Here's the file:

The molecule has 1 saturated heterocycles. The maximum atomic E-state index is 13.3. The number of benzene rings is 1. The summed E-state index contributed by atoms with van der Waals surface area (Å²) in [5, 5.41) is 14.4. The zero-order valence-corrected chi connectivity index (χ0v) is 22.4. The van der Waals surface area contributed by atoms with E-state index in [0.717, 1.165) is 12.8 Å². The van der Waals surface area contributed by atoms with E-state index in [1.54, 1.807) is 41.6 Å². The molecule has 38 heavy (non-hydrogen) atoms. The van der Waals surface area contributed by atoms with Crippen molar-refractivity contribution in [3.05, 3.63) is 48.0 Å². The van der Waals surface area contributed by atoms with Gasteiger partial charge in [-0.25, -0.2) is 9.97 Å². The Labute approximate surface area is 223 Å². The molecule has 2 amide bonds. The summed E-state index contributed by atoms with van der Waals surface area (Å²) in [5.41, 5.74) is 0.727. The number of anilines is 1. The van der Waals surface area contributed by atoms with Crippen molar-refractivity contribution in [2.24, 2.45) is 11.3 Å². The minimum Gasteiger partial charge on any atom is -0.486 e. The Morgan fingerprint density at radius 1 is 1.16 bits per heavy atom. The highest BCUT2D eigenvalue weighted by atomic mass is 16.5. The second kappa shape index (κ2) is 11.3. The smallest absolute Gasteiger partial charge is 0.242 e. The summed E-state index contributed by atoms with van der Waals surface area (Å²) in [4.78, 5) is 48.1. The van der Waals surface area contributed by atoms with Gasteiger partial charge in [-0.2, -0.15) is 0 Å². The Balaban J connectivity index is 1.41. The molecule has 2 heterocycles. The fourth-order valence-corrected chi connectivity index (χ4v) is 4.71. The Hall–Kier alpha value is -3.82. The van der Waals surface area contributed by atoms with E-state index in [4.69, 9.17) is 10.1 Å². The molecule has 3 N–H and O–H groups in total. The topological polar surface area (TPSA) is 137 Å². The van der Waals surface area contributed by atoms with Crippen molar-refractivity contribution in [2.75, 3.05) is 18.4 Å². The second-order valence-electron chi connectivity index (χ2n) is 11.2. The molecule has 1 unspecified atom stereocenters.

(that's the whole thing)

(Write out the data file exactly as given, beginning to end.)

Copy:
The molecule has 1 saturated heterocycles. The maximum atomic E-state index is 13.3. The number of benzene rings is 1. The summed E-state index contributed by atoms with van der Waals surface area (Å²) in [5, 5.41) is 14.4. The zero-order valence-corrected chi connectivity index (χ0v) is 22.4. The van der Waals surface area contributed by atoms with E-state index in [0.717, 1.165) is 12.8 Å². The van der Waals surface area contributed by atoms with E-state index in [1.54, 1.807) is 41.6 Å². The molecule has 38 heavy (non-hydrogen) atoms. The van der Waals surface area contributed by atoms with Crippen molar-refractivity contribution in [3.05, 3.63) is 48.0 Å². The van der Waals surface area contributed by atoms with Gasteiger partial charge in [-0.25, -0.2) is 9.97 Å². The Labute approximate surface area is 223 Å². The molecule has 2 amide bonds. The summed E-state index contributed by atoms with van der Waals surface area (Å²) in [5.41, 5.74) is 0.727. The number of anilines is 1. The van der Waals surface area contributed by atoms with Crippen molar-refractivity contribution in [2.24, 2.45) is 11.3 Å². The minimum Gasteiger partial charge on any atom is -0.486 e. The Morgan fingerprint density at radius 1 is 1.16 bits per heavy atom. The highest BCUT2D eigenvalue weighted by atomic mass is 16.5. The second kappa shape index (κ2) is 11.3. The smallest absolute Gasteiger partial charge is 0.242 e. The summed E-state index contributed by atoms with van der Waals surface area (Å²) in [4.78, 5) is 48.1. The van der Waals surface area contributed by atoms with Gasteiger partial charge in [-0.2, -0.15) is 0 Å². The Balaban J connectivity index is 1.41. The molecule has 2 heterocycles. The fourth-order valence-corrected chi connectivity index (χ4v) is 4.71. The Hall–Kier alpha value is -3.82. The van der Waals surface area contributed by atoms with E-state index in [4.69, 9.17) is 10.1 Å². The molecule has 3 N–H and O–H groups in total. The topological polar surface area (TPSA) is 137 Å². The van der Waals surface area contributed by atoms with Crippen molar-refractivity contribution in [2.75, 3.05) is 18.4 Å². The second-order valence-electron chi connectivity index (χ2n) is 11.2. The molecule has 1 unspecified atom stereocenters.